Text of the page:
There's a myriad of skin care products out there - and now, there is a myriad of skin care tools that come along with the products to promise greater results. From facial cleansing brushes to LED face masks and even guasha boards, we are here to discuss if you really need these tools.
Do I really need skin care tools?
Nope! At least, you don't need any tools for skincare. Yes, you can use these facial tools and techy gadgets - but there's no real evidence that they are essential to healthy, radiant and beautiful skin. Some of them can even irritate your skin - especially if you have underlying skin conditions like sensitivity and acne.
Here are some common tools we see in the skin care industry:
Facial cleansing brushes
Facial cleansing brushes are often silicon brushes to physically exfoliate your skin while you wash them. However, they do not "dislodge" gunk from your skin - your skin cells are much, much smaller and these brushes simply give you the illusion of cleanliness.
It can cause skin redness and increased breakouts if you have sensitive skin or acne as it irritates the skin barrier.
LED face masks
LED face masks use light-emitting diode therapy to emit different wavelengths of light to potentially help stimulate collagen production, kill acne-causing bacteria, and even reduce inflammation.
However, these face masks have limited efficacy as they have to be safe for non-professionals to use. Visiting a professional for these treatments will definitely yield you more results in the long term.
Gua Sha Tool
Gua sha is a traditional Chinese medicine technique that involves scraping the skin with a stone tool. While it was traditionally done on the back to eliminate toxins and "bad" energy, some people are now doing it on their faces.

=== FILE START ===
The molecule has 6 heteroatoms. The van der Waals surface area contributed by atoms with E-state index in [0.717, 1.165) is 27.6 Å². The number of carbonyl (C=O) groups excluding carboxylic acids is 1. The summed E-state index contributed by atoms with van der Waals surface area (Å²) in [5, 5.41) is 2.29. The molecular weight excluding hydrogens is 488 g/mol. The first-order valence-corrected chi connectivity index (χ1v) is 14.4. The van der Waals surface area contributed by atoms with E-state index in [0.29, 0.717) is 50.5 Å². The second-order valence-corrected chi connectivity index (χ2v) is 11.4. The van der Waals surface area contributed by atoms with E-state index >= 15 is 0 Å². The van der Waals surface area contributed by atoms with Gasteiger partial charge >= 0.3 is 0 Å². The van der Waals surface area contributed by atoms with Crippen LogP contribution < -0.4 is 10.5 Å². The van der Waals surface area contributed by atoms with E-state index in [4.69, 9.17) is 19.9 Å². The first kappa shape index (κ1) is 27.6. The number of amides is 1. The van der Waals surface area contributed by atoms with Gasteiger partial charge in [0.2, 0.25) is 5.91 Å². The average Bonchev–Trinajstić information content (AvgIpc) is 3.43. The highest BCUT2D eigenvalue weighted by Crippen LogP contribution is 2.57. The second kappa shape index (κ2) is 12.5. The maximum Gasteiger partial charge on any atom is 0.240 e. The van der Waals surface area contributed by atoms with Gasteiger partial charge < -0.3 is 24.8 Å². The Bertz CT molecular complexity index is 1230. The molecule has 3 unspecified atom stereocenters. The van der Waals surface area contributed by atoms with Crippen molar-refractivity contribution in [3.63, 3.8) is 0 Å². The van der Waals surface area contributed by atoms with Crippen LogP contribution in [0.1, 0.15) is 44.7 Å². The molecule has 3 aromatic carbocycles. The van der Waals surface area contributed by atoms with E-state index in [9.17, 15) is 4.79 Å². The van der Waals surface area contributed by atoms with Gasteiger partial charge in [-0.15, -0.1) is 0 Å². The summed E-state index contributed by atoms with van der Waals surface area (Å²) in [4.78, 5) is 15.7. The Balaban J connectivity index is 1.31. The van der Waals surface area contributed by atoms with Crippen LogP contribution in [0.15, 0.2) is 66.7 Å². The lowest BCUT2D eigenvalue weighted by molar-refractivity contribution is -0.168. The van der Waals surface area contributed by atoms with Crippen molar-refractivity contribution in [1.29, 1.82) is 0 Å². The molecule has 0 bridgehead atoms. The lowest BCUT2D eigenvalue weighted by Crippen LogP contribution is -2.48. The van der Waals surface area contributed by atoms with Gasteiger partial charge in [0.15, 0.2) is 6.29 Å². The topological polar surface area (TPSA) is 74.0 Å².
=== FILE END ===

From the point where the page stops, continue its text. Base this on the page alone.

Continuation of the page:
Cryo comes from the Greek word kryos - which means icy cold. Cryotherapy therefore comes in the form of ice rollers helps to sooth irritation and inflammation as they temporarily shrink the blood vessels in your skin to help bring down swelling.
They provide temporary solutions to sooth bloating and puffiness in the eyes and face. However, it can further aggravate sensitive skin as your blood flow is reduced.
A common step in facials is steaming the skin. This helps to soften the top layer of your skin and aid extraction - but doing it at home doesn't "open" your pores and melt your blackheads.
Microcurrent facial devices
Microcurrent devices emit a low-grade electrical current that stimulates your muscles, potentially leading to slightly firmer and more lifted-looking skin over time. Evidence is mixed: Some people swear by them (when used consistently for, well, ever), while others saw no visible results.
But, as with all things in skincare, you do you, and use whatever makes you happy.